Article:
What’s the Difference Between French and Canadian French?


French Canadian originates from Quebec. Located in the East of Canada, it is the second largest division within the country. Canadian French is the primary language with English being the second language for most families living there. Other varieties of Canadian, or Quebec, French are spoken in francophone communities located in Ontario, Western Canada, Labrador and also in New England, a region of the United States.

To the untrained ear, most people would probably hear Metropolitan French (European French) and Quebec French (Canadian French) and not really be able to tell the difference beyond a change in accent. While it’s true that both variations of the language are rooted in modern Classical French, there are some very distinct differences between the two.

How did Canadians come to speak French in the first place?

In the 15th century, King Francis (François I) commissioned an expedition to find an alternative route to China. The leader of the expedition, Jacques Cartier, originally landed in the Gaspé Peninsula (located to the east of what is now Quebec) and claimed it as the new France for the King.

French settlers began to colonise the area. This colonisation continued right up until the 17th and 18th century, and expanded until they took up what is now known as the North American continent. This included the settlers bringing their own subtle variations of French, that merged together and developed in their new land.


Photo via Wikimedia

When British rule took over in the late 18th century, the French Canadian colonies were isolated, especially those in Quebec. Also isolated, was their dialect and variation of French. While European French continued to develop and be influenced by the rest of their European neighbours, Canadian French was heavily influenced by its English speaking neighbours. Many linguists believe this is where and why the variations between the two languages began and came to exist.

What are some of the differences?

Although there are some influences in European French from its European neighbours, those influences are subtle and it takes a real linguist to be able to pick them out. Not so much the case with Canadian French, which took on strong influences from the British and neighbouring, up-and-coming United States. Informal spoken Canadian French has a greater adoption and blend of English words mixed in with the French words.

Both written European and Canadian French are actually pretty similar, it’s more when they’re spoken, especially informal Canadian French, that you will be able to pick out the differences:

  • Vowels

This is where the differences are most noticeable between the two variations of spoken French. Most people find that the nasal sounding vowels are even more nasal in Canadian French than European French. Canadian French has also maintained the Classical French habit where some vowels are very elongated in pronunciation, which has pretty much been dropped in European French.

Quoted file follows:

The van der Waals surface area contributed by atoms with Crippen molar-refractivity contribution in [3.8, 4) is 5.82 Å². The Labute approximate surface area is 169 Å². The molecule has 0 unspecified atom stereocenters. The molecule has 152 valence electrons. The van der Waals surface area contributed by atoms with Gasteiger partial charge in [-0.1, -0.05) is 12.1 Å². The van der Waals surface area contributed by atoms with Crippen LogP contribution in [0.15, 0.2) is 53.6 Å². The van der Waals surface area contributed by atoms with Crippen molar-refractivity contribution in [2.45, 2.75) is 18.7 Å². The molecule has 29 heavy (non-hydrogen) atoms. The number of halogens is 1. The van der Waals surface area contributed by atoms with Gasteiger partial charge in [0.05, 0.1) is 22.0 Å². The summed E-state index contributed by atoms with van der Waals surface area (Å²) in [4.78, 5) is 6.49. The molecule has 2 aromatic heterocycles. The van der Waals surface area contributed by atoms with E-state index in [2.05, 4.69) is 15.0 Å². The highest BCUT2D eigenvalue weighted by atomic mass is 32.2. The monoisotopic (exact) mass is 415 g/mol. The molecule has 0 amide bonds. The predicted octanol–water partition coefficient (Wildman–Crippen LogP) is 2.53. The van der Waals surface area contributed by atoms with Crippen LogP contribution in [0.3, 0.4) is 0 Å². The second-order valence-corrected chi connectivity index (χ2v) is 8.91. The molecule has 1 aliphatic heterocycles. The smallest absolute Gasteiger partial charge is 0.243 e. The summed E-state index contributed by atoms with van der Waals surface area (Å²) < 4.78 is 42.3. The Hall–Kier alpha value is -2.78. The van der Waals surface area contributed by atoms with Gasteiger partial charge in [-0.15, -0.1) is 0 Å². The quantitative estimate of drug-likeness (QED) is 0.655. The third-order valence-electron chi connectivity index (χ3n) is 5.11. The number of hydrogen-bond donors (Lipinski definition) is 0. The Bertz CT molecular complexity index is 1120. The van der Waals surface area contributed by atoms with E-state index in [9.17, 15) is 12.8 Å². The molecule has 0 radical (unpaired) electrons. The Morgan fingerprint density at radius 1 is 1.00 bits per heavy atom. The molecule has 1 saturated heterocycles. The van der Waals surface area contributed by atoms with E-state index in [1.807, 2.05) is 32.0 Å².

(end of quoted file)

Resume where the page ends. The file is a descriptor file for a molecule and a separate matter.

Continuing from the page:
• Pronunciation

While the differences are obvious in pronunciation where vowels are concerned, there are very few differences between the pronunciation of consonants in the two variations. That said, they are still pretty noticeable. One of the most typical pronunciations in European French is the rolled, or trilled ‘R’. However, in Canadian French most people simply pronounce ‘R’ with a uvular sound.

  • Vocabulary

As mentioned before, Canadian French differs heavily due to the influence of English on its vocabulary. But interestingly, the borrowed words in Canadian French are not only English, there are also some borrowed words from the aboriginal languages that the early settlers came into contact with. There are also a number of words in Canadian French that relate solely to Canadian French culture, and therefore do not exist in European French.

  • Informal Conversation

The accents between the two will differ greatly, as does the accents in different parts of France itself, but when it comes to informal conversations, European French would struggle more. As mentioned before, while the written French in both cases is pretty similar, conversationally there are some big differences. This is due to some of the examples given above, but also because there are a variety of phrases, slang, and idioms that are unique to both variations that the other wouldn’t be able to pick up. Canadian French uses the second person pronoun ‘tu’ more regularly, which is viewed as impolite in European French.


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Both variations of French are eloquent and rooted deep within each country’s development, history and culture. It’s always interesting to learn more about the roots when you are learning a languageNext time you’re in France or Canada, see if you can listen out for some of the distinctions between the two French variations for yourself! Might you have any thoughts on the differences? Share them in the comments section below!